The episode in which J.R. Ewing's funeral was held (due to Hagman's passing in real life) was a true treat for fans of the old show since Ted Shackelford (“Gary”), Cathy Podewell (“Cally”) and Deborah Shelton (“Mandy”) also showed up. Joan Van Ark (“Valene”) came back in another episode as well.
I feel like I have to mention that even though Linda Gray doesn't look too terribly great in these selections (something odd is going on with her facial structure and jawline?), on the show itself, she is dressed terrifically well, has amazing hair and often looks really great.  Angles are everything, especially as we age (and Ms. Gray is seventy-three!)
Another blast from the past was Audrey Landers (“Afton”), who has been on twice and looks, in my opinion, quite amazing. She's pushing sixty! Her character's daughter is one of the leads of the new rendition of the show.
She's surely had some things worked on, but has avoided that severe, over-stretched, freakish quality that so many show business women of a certain age demonstrate. I wish she were on the show more often (and I was no big fan of hers back in the day!)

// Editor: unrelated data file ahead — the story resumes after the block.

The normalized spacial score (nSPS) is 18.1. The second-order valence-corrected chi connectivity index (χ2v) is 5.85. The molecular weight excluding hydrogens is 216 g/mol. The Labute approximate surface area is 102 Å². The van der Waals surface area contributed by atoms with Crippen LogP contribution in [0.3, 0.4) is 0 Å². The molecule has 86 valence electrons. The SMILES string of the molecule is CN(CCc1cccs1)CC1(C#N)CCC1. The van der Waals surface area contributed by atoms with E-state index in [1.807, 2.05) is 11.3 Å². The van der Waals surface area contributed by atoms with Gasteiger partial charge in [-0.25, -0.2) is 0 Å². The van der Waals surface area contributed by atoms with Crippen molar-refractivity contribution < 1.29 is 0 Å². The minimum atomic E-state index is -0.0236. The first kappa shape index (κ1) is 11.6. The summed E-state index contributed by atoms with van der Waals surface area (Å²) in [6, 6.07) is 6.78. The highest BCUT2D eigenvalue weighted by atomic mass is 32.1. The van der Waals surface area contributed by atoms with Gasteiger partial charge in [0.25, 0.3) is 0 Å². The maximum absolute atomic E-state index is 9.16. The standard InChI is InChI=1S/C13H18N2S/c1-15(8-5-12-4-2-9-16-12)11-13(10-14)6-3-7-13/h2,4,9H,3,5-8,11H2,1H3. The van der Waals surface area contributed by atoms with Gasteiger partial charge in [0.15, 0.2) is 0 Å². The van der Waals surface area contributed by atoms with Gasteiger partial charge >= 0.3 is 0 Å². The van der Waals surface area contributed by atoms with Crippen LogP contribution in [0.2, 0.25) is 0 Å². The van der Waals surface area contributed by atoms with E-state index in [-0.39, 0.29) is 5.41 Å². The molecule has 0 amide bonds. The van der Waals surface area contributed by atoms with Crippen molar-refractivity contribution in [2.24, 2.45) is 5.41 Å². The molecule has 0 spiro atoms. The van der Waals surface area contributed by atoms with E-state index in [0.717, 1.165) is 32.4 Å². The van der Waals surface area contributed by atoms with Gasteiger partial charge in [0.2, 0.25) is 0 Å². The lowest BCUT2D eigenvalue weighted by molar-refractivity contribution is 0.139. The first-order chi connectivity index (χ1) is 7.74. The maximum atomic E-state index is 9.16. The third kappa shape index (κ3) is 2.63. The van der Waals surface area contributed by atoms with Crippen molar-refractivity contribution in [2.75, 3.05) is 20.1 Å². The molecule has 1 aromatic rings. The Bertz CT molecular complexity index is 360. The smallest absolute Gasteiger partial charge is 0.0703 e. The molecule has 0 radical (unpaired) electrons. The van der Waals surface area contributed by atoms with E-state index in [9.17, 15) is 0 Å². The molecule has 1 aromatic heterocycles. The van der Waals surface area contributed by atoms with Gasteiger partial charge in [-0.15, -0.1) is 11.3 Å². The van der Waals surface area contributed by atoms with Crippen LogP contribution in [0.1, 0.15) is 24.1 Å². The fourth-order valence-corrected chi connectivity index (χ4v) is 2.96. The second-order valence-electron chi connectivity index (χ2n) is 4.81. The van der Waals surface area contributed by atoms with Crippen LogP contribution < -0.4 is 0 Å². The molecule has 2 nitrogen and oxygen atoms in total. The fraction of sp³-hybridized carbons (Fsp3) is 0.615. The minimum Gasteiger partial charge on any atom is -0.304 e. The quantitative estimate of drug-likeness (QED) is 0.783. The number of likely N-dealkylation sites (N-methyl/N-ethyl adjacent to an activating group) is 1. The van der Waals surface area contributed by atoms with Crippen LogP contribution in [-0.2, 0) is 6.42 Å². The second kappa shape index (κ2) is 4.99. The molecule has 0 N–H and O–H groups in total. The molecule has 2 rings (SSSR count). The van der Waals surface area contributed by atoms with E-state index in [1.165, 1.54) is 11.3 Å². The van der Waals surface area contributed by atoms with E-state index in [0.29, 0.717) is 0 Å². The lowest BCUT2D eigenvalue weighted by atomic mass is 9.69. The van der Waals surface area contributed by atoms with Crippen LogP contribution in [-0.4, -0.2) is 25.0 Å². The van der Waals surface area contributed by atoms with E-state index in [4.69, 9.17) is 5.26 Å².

It was neat that the first season of the new Dallas kept the same (if truncated slightly) theme song as the original, especially in an era where opening credits seem to be taboo, but it was so disappointing when they failed to incorporate the iconic three-fold photos of the cast members as their names appeared.

When the show returned this year, that oversight had been corrected and now the credits are very similar to the way they were back in the original show's heyday! (Sorry about the ad at the link!) For a nostalgic old coot like me, this was tremendously gratifying and more than welcome. The new aspect ratio for televisions even lends itself to this type of look more now than it did before! (Little things make me happy...) By the way, if you are not watching this show, you are missing some very charismatic and seductive work by Mitch Peleggi as the show's new villain and the stalwart Judith Light as his dastardly mother!